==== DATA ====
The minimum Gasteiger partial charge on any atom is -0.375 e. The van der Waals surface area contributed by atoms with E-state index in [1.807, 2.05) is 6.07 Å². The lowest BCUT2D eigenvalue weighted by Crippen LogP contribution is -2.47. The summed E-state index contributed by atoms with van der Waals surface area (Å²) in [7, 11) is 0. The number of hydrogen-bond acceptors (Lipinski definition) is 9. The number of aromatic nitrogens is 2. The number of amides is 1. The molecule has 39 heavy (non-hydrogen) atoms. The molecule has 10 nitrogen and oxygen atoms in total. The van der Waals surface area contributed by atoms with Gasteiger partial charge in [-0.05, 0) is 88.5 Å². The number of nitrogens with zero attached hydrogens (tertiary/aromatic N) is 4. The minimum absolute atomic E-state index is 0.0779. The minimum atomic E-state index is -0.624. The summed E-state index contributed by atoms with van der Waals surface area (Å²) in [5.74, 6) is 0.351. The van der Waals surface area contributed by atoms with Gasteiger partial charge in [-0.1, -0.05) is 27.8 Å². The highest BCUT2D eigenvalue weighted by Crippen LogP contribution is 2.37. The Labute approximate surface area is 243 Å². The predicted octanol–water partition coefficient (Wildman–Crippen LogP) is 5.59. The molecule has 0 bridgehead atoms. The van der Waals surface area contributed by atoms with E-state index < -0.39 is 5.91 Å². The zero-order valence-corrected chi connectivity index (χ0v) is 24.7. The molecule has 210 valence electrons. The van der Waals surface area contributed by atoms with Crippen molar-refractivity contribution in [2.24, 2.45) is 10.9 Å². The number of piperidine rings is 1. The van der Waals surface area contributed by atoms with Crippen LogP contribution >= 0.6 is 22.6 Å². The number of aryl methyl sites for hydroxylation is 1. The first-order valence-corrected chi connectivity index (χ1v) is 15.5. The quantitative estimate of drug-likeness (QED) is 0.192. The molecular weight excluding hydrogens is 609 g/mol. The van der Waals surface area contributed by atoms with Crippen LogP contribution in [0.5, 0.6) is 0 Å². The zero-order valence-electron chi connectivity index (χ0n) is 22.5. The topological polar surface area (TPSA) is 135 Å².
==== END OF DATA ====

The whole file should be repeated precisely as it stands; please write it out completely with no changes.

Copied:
The minimum Gasteiger partial charge on any atom is -0.375 e. The van der Waals surface area contributed by atoms with E-state index in [1.807, 2.05) is 6.07 Å². The lowest BCUT2D eigenvalue weighted by Crippen LogP contribution is -2.47. The summed E-state index contributed by atoms with van der Waals surface area (Å²) in [7, 11) is 0. The number of hydrogen-bond acceptors (Lipinski definition) is 9. The number of aromatic nitrogens is 2. The number of amides is 1. The molecule has 39 heavy (non-hydrogen) atoms. The molecule has 10 nitrogen and oxygen atoms in total. The van der Waals surface area contributed by atoms with Gasteiger partial charge in [-0.05, 0) is 88.5 Å². The number of nitrogens with zero attached hydrogens (tertiary/aromatic N) is 4. The minimum absolute atomic E-state index is 0.0779. The minimum atomic E-state index is -0.624. The summed E-state index contributed by atoms with van der Waals surface area (Å²) in [5.74, 6) is 0.351. The van der Waals surface area contributed by atoms with Gasteiger partial charge in [-0.1, -0.05) is 27.8 Å². The highest BCUT2D eigenvalue weighted by Crippen LogP contribution is 2.37. The Labute approximate surface area is 243 Å². The predicted octanol–water partition coefficient (Wildman–Crippen LogP) is 5.59. The molecule has 0 bridgehead atoms. The van der Waals surface area contributed by atoms with E-state index < -0.39 is 5.91 Å². The zero-order valence-corrected chi connectivity index (χ0v) is 24.7. The molecule has 210 valence electrons. The van der Waals surface area contributed by atoms with Crippen molar-refractivity contribution in [2.24, 2.45) is 10.9 Å². The number of piperidine rings is 1. The van der Waals surface area contributed by atoms with Crippen LogP contribution >= 0.6 is 22.6 Å². The number of aryl methyl sites for hydroxylation is 1. The first-order valence-corrected chi connectivity index (χ1v) is 15.5. The quantitative estimate of drug-likeness (QED) is 0.192. The molecular weight excluding hydrogens is 609 g/mol. The van der Waals surface area contributed by atoms with Crippen LogP contribution in [0.5, 0.6) is 0 Å². The zero-order valence-electron chi connectivity index (χ0n) is 22.5. The topological polar surface area (TPSA) is 135 Å².